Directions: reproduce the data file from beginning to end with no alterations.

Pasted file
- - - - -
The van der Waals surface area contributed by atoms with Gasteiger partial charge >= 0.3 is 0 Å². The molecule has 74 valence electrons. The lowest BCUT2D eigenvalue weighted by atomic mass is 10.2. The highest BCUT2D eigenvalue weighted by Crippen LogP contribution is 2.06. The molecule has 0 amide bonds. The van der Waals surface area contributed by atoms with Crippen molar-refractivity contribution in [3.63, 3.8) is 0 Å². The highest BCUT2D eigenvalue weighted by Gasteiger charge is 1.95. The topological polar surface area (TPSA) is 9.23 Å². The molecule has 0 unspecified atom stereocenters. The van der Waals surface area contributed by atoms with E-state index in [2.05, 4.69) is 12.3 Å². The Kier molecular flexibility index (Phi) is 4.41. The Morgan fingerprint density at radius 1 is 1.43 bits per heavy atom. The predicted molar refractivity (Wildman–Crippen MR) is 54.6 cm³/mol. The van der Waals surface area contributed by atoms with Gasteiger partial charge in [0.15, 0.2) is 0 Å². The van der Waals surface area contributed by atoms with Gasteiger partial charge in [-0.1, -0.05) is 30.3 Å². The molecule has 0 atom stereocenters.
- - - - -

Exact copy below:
The van der Waals surface area contributed by atoms with Gasteiger partial charge >= 0.3 is 0 Å². The molecule has 74 valence electrons. The lowest BCUT2D eigenvalue weighted by atomic mass is 10.2. The highest BCUT2D eigenvalue weighted by Crippen LogP contribution is 2.06. The molecule has 0 amide bonds. The van der Waals surface area contributed by atoms with Crippen molar-refractivity contribution in [3.63, 3.8) is 0 Å². The highest BCUT2D eigenvalue weighted by Gasteiger charge is 1.95. The topological polar surface area (TPSA) is 9.23 Å². The molecule has 0 unspecified atom stereocenters. The van der Waals surface area contributed by atoms with E-state index in [2.05, 4.69) is 12.3 Å². The Kier molecular flexibility index (Phi) is 4.41. The Morgan fingerprint density at radius 1 is 1.43 bits per heavy atom. The predicted molar refractivity (Wildman–Crippen MR) is 54.6 cm³/mol. The van der Waals surface area contributed by atoms with Gasteiger partial charge in [0.15, 0.2) is 0 Å². The van der Waals surface area contributed by atoms with Gasteiger partial charge in [-0.1, -0.05) is 30.3 Å². The molecule has 0 atom stereocenters.